1. News
  2. /
  3. Hillsborough

FRESHForce aims to help end food insecurity through job training

Feeding Tampa Bay’s job training program aims to help reduce barriers to entry in the workforce
Jocelyn Lester, 54, left, of Tampa chops up garlic while working on her salsa recipe during Chef Rick Ceglio, right, culinary class at the Italian Club in the Ybor City. [OCTAVIO JONES  |  Times]
Jocelyn Lester, 54, left, of Tampa chops up garlic while working on her salsa recipe during Chef Rick Ceglio, right, culinary class at the Italian Club in the Ybor City. [OCTAVIO JONES | Times]
Published Dec. 5, 2019

TAMPA — In the industrial kitchen of the Italian Club, chef Rick Ceglio nodded after sampling the pico de gallo Jocelyn Lester had prepared.

“You don’t need to add anything,” he said.

Ceglio had spent the morning talking about the merits of a good pico de gallo as his five pupils stood at their cutting board stations, loaded with onions, tomatoes, jalapenos, cilantro, limes, avocados and leeks.

He’d taught them how to safely handle their knives, how to dice the tomatoes (not so big that the pieces break the chips) and how to handle their onions (with the rings intact so people can tell it’s homemade). But mostly what he hoped to teach them were things they wouldn’t learn elsewhere: soft skills, how to interact in a workplace.

“If you can handle a knife and you know the difference between a pot and pan, you’re in good shape with me,” he said. “Everything else will be retaught anyway.”

Chef Rick Ceglio, center, samples salsa made by Carmela Dubbs, 44, of Tampa, while Jocelyn Lester, 54, left, of Tampa looks on. Feeding Tampa Bay offers training and credentials, including in culinary skills, to people looking to enter the workforce. [OCTAVIO JONES | Times]

Tonight, the students will be part of 13 graduating as the first cohort of FRESHForce, a new initiative started by Feeding Tampa Bay to help end food insecurity by helping people with barriers to entry in the workforce find employment and income.

“We look to see what we can do beyond serving a meal that day or a bag of groceries that would last a couple days,” said Matt Spence, chief programs officer at Feeding Tampa Bay. “We started looking for strategies that would not just serve people in line for food but serve people out of a line."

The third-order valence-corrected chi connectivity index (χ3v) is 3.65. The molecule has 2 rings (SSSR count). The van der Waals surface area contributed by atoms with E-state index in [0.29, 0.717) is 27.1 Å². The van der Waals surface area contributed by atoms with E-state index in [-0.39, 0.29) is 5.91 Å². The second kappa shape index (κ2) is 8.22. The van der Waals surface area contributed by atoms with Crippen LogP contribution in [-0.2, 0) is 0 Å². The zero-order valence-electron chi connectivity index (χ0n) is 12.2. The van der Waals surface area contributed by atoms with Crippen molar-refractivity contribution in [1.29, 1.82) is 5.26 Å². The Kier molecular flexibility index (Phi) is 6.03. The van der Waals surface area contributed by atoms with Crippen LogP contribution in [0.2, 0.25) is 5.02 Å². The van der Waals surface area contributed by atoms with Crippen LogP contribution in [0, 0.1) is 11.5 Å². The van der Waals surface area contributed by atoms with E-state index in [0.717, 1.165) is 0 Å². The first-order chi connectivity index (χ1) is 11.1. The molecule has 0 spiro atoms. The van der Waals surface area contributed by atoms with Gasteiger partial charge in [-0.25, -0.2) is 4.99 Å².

The program, funded by Amazon, DTCC, Valley Bank and the state division of cultural affairs, offers training in one of three tracks — culinary, warehouse or commercial driver’s license — to anyone eligible for Feeding Tampa Bay’s food services.

The students each receive a stipend for the 10-week program and attend courses Monday through Friday.

Lester, 54, held a corporate job for several years. In a 4-year span, she lost her mother and grandson in traumatic events, she said, and she later lost her job.

“It kind of put me in a situation where I lost myself,” she said. “I was in corporate America, and of course, corporate America is corporate America.”

FRESHForce, she said, has given her renewed hope about re-entering the workforce at what she called a “seasoned” age. Ceglio, she said, even made breakfast for the students each day.

Feeding Tampa Bay offers training and credentials, including in culinary skills, to people looking to enter the workforce. [OCTAVIO JONES | Times]

“Everyone has a background, everyone has a past,” Lester said. “But you can’t look back on your past, you have to look forward to your future and this is giving a lot of open doors to a lot of people.”

Derrell Smith, who worked in a storeroom for six years, was enrolled in the warehouse training program, where graduates receive OSHA, forklift and certified logistics credentials. His arrest record, he said, had been a barrier to entry for many other opportunities.

“A lot of us have skills, but nobody would hire us,” he said. “Feeding Tampa Bay looked past our pasts and gave us this opportunity to be the best we can be, to rebuild and to grow. It’s not just the money, that helps. To know that somebody believes in you and is giving you an opportunity, while others push you to the side, it means a lot.”